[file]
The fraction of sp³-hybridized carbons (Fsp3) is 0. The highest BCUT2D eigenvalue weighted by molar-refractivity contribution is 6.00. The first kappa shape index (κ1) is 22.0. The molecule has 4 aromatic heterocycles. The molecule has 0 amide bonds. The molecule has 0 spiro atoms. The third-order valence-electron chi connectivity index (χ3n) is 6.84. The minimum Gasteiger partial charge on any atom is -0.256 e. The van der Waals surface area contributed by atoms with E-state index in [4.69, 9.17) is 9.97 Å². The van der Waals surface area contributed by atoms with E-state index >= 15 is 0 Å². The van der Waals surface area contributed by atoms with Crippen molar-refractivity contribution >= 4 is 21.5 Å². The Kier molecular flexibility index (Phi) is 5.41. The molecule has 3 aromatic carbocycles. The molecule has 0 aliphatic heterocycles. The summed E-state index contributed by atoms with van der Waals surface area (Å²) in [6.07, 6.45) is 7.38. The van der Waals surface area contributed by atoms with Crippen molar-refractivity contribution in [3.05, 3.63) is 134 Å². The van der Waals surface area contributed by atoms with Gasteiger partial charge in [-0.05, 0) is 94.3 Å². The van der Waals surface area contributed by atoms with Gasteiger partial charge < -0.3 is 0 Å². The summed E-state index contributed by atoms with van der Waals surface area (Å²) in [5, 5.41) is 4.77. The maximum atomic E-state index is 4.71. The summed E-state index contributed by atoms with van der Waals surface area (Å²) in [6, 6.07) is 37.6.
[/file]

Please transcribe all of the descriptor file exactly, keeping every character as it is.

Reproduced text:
The fraction of sp³-hybridized carbons (Fsp3) is 0. The highest BCUT2D eigenvalue weighted by molar-refractivity contribution is 6.00. The first kappa shape index (κ1) is 22.0. The molecule has 4 aromatic heterocycles. The molecule has 0 amide bonds. The molecule has 0 spiro atoms. The third-order valence-electron chi connectivity index (χ3n) is 6.84. The minimum Gasteiger partial charge on any atom is -0.256 e. The van der Waals surface area contributed by atoms with E-state index in [4.69, 9.17) is 9.97 Å². The van der Waals surface area contributed by atoms with E-state index >= 15 is 0 Å². The van der Waals surface area contributed by atoms with Crippen molar-refractivity contribution >= 4 is 21.5 Å². The Kier molecular flexibility index (Phi) is 5.41. The molecule has 3 aromatic carbocycles. The molecule has 0 aliphatic heterocycles. The summed E-state index contributed by atoms with van der Waals surface area (Å²) in [6.07, 6.45) is 7.38. The van der Waals surface area contributed by atoms with Crippen molar-refractivity contribution in [3.05, 3.63) is 134 Å². The van der Waals surface area contributed by atoms with Gasteiger partial charge in [-0.05, 0) is 94.3 Å². The van der Waals surface area contributed by atoms with Gasteiger partial charge < -0.3 is 0 Å². The summed E-state index contributed by atoms with van der Waals surface area (Å²) in [5, 5.41) is 4.77. The maximum atomic E-state index is 4.71. The summed E-state index contributed by atoms with van der Waals surface area (Å²) in [6, 6.07) is 37.6.